Sunday, July 18, 2010

The Book of Lost Things (2006)

This is a delightfully different book by John Connolly which reintroduces us to many of our favorite fairy tales in a story about a Narnia-style link to another world.

David is twelve years old and lives in London during World War I. His mother succumbs to cancer even after all of the twelve-year old things he can do to keep her alive. In short order his father remarries and David finds himself with a baby brother. One night a German airplane crashes in their backyard and David finds a hole in the garden wall that leads to another world. He meets many new people, many familiar from our childhood fairy tales, in his quest to meet the king and find his way back to London, including a sinister character called the Crooked Man.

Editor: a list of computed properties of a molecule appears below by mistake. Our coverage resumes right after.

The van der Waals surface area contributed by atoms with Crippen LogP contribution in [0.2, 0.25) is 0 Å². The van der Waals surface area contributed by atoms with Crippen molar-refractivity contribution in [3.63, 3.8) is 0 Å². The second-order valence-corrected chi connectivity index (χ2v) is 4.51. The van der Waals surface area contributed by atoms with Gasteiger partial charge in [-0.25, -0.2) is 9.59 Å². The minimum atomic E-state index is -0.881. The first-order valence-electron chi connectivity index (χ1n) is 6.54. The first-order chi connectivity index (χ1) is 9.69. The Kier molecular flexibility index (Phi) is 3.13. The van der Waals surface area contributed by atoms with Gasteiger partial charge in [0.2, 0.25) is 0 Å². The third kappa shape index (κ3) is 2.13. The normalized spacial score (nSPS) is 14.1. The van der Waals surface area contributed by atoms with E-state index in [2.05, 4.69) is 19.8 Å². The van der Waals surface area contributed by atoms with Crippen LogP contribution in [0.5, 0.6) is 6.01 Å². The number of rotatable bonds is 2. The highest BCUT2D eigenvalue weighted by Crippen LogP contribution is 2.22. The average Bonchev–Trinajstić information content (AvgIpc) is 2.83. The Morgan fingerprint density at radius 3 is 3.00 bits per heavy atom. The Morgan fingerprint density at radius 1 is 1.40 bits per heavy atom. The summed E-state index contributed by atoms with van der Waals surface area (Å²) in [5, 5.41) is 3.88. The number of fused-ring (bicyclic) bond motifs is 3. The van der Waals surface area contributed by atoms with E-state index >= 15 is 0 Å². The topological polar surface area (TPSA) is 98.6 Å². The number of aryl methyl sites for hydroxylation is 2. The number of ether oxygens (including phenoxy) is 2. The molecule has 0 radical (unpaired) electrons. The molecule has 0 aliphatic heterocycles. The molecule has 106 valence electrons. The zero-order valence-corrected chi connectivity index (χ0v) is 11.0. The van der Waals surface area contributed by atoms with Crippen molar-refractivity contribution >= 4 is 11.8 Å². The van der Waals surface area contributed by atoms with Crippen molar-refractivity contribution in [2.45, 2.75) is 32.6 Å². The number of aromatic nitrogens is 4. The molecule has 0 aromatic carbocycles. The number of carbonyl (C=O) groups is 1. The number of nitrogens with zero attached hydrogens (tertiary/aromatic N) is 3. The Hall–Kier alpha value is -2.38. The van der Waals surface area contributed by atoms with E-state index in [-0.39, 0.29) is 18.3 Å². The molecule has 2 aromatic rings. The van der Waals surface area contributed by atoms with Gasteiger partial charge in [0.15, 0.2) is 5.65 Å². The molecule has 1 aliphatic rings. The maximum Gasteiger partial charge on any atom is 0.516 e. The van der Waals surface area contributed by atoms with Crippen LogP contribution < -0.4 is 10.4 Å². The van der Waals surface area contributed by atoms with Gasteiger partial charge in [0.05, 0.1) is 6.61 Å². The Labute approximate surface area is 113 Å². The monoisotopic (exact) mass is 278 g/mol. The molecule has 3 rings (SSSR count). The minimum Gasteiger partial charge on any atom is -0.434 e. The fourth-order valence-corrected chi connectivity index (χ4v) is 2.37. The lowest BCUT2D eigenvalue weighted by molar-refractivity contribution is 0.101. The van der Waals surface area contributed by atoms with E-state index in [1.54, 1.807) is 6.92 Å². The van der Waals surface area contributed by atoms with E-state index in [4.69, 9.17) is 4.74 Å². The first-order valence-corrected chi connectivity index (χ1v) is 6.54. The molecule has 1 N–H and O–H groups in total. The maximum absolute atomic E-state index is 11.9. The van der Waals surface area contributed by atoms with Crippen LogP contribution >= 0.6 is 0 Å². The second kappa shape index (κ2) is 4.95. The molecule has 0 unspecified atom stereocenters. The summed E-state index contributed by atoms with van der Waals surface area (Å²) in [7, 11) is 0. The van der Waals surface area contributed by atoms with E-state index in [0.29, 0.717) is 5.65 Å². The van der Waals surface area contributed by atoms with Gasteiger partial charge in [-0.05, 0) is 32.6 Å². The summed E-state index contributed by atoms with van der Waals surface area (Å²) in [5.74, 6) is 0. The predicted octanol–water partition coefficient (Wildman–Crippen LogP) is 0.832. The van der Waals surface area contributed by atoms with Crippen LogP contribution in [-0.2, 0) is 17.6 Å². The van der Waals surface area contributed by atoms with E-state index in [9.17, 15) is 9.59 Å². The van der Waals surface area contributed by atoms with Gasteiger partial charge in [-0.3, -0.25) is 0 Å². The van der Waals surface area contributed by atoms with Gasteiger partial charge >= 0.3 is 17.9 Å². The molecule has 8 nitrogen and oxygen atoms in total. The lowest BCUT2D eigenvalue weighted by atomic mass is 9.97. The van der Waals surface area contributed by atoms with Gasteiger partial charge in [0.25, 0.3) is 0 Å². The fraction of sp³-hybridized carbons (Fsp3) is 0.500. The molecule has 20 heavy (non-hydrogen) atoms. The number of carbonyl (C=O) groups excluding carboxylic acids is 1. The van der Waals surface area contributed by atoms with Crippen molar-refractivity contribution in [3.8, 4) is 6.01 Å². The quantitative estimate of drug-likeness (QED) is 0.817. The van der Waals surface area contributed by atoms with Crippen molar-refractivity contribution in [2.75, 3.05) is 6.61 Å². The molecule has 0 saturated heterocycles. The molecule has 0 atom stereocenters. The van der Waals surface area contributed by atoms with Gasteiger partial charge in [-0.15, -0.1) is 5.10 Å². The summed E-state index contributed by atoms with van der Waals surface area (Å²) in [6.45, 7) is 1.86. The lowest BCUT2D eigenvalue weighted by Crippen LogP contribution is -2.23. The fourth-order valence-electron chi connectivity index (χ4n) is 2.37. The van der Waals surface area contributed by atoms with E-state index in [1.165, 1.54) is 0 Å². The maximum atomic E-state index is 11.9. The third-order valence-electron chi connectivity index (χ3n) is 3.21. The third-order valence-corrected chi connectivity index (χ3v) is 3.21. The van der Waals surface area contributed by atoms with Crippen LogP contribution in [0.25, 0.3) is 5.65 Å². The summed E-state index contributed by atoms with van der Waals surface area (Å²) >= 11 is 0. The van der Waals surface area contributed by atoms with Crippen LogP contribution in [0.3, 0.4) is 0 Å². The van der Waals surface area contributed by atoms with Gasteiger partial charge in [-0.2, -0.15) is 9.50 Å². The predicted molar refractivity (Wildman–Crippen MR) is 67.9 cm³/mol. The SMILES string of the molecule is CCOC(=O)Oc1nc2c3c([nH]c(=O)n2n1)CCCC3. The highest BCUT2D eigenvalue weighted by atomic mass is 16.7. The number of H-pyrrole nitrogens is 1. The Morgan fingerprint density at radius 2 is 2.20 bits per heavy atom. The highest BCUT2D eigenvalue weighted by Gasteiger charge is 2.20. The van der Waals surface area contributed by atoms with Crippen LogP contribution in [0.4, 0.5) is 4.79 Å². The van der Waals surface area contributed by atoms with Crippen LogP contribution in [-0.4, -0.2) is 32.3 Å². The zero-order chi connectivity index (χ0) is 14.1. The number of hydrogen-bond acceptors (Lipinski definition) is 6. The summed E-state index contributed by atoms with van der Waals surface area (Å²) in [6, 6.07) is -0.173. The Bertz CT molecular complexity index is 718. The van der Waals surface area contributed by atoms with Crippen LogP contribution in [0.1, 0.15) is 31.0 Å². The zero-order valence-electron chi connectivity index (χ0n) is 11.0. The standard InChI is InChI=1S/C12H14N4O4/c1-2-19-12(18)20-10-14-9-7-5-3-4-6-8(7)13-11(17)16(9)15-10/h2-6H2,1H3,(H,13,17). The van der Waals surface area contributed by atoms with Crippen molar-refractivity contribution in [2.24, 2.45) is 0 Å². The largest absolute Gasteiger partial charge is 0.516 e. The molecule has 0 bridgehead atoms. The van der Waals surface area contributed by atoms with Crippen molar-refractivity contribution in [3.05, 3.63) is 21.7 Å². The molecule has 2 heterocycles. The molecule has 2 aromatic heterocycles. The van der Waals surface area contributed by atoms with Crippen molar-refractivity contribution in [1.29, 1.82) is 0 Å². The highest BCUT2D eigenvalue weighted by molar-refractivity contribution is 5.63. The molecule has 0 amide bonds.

By bringing all these characters together, Connolly has given us a new fairy tale. It has all the requisite parts - the "abandoned" boy, the evil stepmother, helpers along the way, evil at every turn. David takes all of the events in stride and rises to the occasion at the end and lives happily ever after, sort of.

There is an additional 120 pages at the end of the story where Connolly gives us versions of the fairy tales he incorporates in the book and their backgrounds. I found this extra stuff very informative and fun, especially since I haven't read fairy tales in many, many years. Connolly says,

One of the themes of The Book of Lost Things is the way in which stories and books feed into one another, in much the same way that I, as a writer, have been influenced by the books that I have read. In that sense, The Book of Lost Things is a narrative constructed not only from the books David has encountered, but also from the books and stories that have influenced me.

I wonder what books have influenced me.

My rating for this book: ++++

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